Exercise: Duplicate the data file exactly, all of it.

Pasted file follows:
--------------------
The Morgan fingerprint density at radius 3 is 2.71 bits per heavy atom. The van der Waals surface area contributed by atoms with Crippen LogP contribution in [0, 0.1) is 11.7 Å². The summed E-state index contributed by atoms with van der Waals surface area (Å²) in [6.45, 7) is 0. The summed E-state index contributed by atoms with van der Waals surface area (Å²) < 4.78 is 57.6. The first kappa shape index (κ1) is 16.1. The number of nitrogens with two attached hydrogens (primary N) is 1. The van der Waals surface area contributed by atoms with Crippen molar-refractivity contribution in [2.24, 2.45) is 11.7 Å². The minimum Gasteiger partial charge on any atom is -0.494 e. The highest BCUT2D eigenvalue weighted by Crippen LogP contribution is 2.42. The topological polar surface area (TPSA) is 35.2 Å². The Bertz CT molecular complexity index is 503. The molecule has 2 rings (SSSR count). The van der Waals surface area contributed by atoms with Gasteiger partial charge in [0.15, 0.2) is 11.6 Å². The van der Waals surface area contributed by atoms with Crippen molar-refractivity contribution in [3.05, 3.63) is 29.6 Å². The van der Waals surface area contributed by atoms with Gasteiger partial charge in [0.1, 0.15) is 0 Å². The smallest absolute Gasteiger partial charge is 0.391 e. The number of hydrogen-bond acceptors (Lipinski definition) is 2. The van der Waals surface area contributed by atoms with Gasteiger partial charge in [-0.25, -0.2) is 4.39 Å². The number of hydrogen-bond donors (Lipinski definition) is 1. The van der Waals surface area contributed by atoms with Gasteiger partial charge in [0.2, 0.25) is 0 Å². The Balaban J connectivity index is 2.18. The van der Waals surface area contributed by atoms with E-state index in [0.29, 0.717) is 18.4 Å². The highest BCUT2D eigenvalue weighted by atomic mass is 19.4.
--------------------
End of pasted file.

The Morgan fingerprint density at radius 3 is 2.71 bits per heavy atom. The van der Waals surface area contributed by atoms with Crippen LogP contribution in [0, 0.1) is 11.7 Å². The summed E-state index contributed by atoms with van der Waals surface area (Å²) in [6.45, 7) is 0. The summed E-state index contributed by atoms with van der Waals surface area (Å²) < 4.78 is 57.6. The first kappa shape index (κ1) is 16.1. The number of nitrogens with two attached hydrogens (primary N) is 1. The van der Waals surface area contributed by atoms with Crippen molar-refractivity contribution in [2.24, 2.45) is 11.7 Å². The minimum Gasteiger partial charge on any atom is -0.494 e. The highest BCUT2D eigenvalue weighted by Crippen LogP contribution is 2.42. The topological polar surface area (TPSA) is 35.2 Å². The Bertz CT molecular complexity index is 503. The molecule has 2 rings (SSSR count). The van der Waals surface area contributed by atoms with Gasteiger partial charge in [0.15, 0.2) is 11.6 Å². The van der Waals surface area contributed by atoms with Crippen molar-refractivity contribution in [3.05, 3.63) is 29.6 Å². The van der Waals surface area contributed by atoms with Gasteiger partial charge in [0.1, 0.15) is 0 Å². The smallest absolute Gasteiger partial charge is 0.391 e. The number of hydrogen-bond acceptors (Lipinski definition) is 2. The van der Waals surface area contributed by atoms with Gasteiger partial charge in [-0.25, -0.2) is 4.39 Å². The number of hydrogen-bond donors (Lipinski definition) is 1. The van der Waals surface area contributed by atoms with Gasteiger partial charge in [0.2, 0.25) is 0 Å². The Balaban J connectivity index is 2.18. The van der Waals surface area contributed by atoms with E-state index in [0.29, 0.717) is 18.4 Å². The highest BCUT2D eigenvalue weighted by atomic mass is 19.4.